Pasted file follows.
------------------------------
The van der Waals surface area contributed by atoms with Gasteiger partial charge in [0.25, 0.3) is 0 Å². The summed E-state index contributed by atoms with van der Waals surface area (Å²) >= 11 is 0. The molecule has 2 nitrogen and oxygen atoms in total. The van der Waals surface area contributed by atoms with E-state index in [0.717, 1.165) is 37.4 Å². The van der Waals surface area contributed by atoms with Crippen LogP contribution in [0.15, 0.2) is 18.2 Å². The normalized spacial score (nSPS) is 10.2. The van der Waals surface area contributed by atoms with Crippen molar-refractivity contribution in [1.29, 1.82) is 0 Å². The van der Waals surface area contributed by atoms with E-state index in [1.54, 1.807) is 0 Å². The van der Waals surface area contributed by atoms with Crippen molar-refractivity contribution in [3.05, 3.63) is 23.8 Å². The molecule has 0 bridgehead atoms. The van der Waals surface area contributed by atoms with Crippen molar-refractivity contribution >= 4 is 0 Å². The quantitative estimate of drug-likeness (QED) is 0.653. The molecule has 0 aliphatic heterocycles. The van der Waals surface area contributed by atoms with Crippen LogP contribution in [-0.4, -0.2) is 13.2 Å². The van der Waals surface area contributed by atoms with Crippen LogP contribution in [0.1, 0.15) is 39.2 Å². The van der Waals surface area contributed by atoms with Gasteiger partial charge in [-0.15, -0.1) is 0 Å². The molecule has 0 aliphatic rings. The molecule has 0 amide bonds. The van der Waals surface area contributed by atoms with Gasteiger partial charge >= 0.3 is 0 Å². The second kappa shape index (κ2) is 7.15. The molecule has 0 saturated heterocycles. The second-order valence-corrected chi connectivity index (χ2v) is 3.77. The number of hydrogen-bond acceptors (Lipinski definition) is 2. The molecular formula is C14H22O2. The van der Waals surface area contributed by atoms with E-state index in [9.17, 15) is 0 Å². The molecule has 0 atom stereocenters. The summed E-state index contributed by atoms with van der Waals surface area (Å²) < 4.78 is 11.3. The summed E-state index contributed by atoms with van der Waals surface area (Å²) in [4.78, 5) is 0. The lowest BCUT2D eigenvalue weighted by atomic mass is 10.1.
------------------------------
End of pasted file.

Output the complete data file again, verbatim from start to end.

The van der Waals surface area contributed by atoms with Gasteiger partial charge in [0.25, 0.3) is 0 Å². The summed E-state index contributed by atoms with van der Waals surface area (Å²) >= 11 is 0. The molecule has 2 nitrogen and oxygen atoms in total. The van der Waals surface area contributed by atoms with E-state index in [0.717, 1.165) is 37.4 Å². The van der Waals surface area contributed by atoms with Crippen LogP contribution in [0.15, 0.2) is 18.2 Å². The normalized spacial score (nSPS) is 10.2. The van der Waals surface area contributed by atoms with Crippen molar-refractivity contribution in [1.29, 1.82) is 0 Å². The van der Waals surface area contributed by atoms with E-state index in [1.54, 1.807) is 0 Å². The van der Waals surface area contributed by atoms with Crippen molar-refractivity contribution in [3.05, 3.63) is 23.8 Å². The molecule has 0 bridgehead atoms. The van der Waals surface area contributed by atoms with Crippen molar-refractivity contribution >= 4 is 0 Å². The quantitative estimate of drug-likeness (QED) is 0.653. The molecule has 0 aliphatic heterocycles. The van der Waals surface area contributed by atoms with Crippen LogP contribution in [-0.4, -0.2) is 13.2 Å². The van der Waals surface area contributed by atoms with Crippen LogP contribution in [0.1, 0.15) is 39.2 Å². The van der Waals surface area contributed by atoms with Gasteiger partial charge in [-0.15, -0.1) is 0 Å². The molecule has 0 aliphatic rings. The molecule has 0 amide bonds. The van der Waals surface area contributed by atoms with Gasteiger partial charge >= 0.3 is 0 Å². The second kappa shape index (κ2) is 7.15. The molecule has 0 saturated heterocycles. The second-order valence-corrected chi connectivity index (χ2v) is 3.77. The number of hydrogen-bond acceptors (Lipinski definition) is 2. The molecular formula is C14H22O2. The van der Waals surface area contributed by atoms with E-state index in [9.17, 15) is 0 Å². The molecule has 0 atom stereocenters. The summed E-state index contributed by atoms with van der Waals surface area (Å²) < 4.78 is 11.3. The summed E-state index contributed by atoms with van der Waals surface area (Å²) in [4.78, 5) is 0. The lowest BCUT2D eigenvalue weighted by atomic mass is 10.1.